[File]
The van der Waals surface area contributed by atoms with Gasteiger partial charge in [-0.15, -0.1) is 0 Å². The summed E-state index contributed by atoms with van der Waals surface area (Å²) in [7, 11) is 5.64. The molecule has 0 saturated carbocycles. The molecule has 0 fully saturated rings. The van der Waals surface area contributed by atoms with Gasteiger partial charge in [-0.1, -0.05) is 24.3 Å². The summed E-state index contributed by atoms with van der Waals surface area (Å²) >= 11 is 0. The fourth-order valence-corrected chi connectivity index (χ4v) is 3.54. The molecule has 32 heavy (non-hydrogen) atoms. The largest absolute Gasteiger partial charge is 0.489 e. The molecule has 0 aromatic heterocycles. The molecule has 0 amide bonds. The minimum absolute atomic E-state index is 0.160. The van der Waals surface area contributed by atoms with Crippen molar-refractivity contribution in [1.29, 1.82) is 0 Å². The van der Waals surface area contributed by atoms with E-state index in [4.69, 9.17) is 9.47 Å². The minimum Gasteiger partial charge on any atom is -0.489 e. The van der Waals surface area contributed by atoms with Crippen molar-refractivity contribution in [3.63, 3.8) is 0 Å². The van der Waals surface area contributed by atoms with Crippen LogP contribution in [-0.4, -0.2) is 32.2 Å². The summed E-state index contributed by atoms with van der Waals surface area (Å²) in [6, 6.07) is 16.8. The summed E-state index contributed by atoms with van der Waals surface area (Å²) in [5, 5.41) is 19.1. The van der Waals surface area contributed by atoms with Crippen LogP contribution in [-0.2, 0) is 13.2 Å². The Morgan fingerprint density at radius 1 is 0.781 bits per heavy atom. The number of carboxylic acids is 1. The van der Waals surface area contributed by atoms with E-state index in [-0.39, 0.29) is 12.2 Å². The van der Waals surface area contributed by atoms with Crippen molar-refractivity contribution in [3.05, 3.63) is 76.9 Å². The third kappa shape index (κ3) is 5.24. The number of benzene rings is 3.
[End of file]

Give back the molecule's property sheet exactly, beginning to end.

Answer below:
The van der Waals surface area contributed by atoms with Gasteiger partial charge in [-0.15, -0.1) is 0 Å². The summed E-state index contributed by atoms with van der Waals surface area (Å²) in [7, 11) is 5.64. The molecule has 0 saturated carbocycles. The molecule has 0 fully saturated rings. The van der Waals surface area contributed by atoms with Gasteiger partial charge in [-0.1, -0.05) is 24.3 Å². The summed E-state index contributed by atoms with van der Waals surface area (Å²) >= 11 is 0. The fourth-order valence-corrected chi connectivity index (χ4v) is 3.54. The molecule has 32 heavy (non-hydrogen) atoms. The largest absolute Gasteiger partial charge is 0.489 e. The molecule has 0 aromatic heterocycles. The molecule has 0 amide bonds. The minimum absolute atomic E-state index is 0.160. The van der Waals surface area contributed by atoms with Crippen molar-refractivity contribution in [1.29, 1.82) is 0 Å². The van der Waals surface area contributed by atoms with E-state index in [4.69, 9.17) is 9.47 Å². The minimum Gasteiger partial charge on any atom is -0.489 e. The van der Waals surface area contributed by atoms with Crippen molar-refractivity contribution in [3.63, 3.8) is 0 Å². The van der Waals surface area contributed by atoms with Crippen LogP contribution in [-0.4, -0.2) is 32.2 Å². The summed E-state index contributed by atoms with van der Waals surface area (Å²) in [6, 6.07) is 16.8. The summed E-state index contributed by atoms with van der Waals surface area (Å²) in [5, 5.41) is 19.1. The van der Waals surface area contributed by atoms with Crippen LogP contribution in [-0.2, 0) is 13.2 Å². The Morgan fingerprint density at radius 1 is 0.781 bits per heavy atom. The number of carboxylic acids is 1. The van der Waals surface area contributed by atoms with E-state index in [-0.39, 0.29) is 12.2 Å². The van der Waals surface area contributed by atoms with Crippen molar-refractivity contribution in [3.05, 3.63) is 76.9 Å². The third kappa shape index (κ3) is 5.24. The number of benzene rings is 3.